Blows continue to be dealt against London nightlife as The Coronet announces its 2017 closure
Gentrification has been slipping silently into London at increased rates, threatening the once vibrant nightlife and music scene in the city. Just this past year, renowned clubs Plastic People, Twisted Pepper, and The Arches have all closed their doors. Since 2007, 35% of London’s small and medium-sized nightclubs have been shut down in favor of fancier apartment buildings and other ventures, prompting government officials to launch the London Grassroots Venue Rescue Plan.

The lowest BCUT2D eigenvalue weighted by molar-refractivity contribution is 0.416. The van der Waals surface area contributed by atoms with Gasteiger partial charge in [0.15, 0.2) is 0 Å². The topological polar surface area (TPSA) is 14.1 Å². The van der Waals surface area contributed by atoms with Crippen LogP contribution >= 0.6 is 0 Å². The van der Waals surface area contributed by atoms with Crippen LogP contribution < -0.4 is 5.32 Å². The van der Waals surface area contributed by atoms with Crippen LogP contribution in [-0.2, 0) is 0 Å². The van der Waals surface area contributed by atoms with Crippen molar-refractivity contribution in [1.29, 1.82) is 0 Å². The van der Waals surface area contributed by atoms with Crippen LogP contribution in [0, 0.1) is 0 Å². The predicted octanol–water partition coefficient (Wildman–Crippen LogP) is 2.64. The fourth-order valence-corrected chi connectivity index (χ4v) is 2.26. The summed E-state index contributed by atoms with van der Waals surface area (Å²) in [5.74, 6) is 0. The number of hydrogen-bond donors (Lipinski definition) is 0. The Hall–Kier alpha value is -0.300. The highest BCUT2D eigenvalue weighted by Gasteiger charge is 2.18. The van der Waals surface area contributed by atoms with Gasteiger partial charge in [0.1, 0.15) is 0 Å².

Desperate plans may be in place to re-vitalize nightlife in London, yet troubles continue to push on. Located in the Elephant and Castle area, The Coronet club recently released a somber announcement of its pending closure in 2017. Since its grand re-opening as a nightclub in 2003, the famous club has gone on to host 250,000 people on average per year and has been considered a pillar of London night life. Sadly, its closure comes as little surprise – the Elephant and Castle junction has been hit particularly hard by infrastructural improvements, with even Ministry of Sound being threatened by the change.
Sad news aside, the club’s owners are looking to go out on a high note. Director Richard Littman stated, “Rather than fighting against change, we want to focus on celebrating The Coronet’s incredible history. What better way to do that than by making The Coronet’s final year of operation its biggest and best!”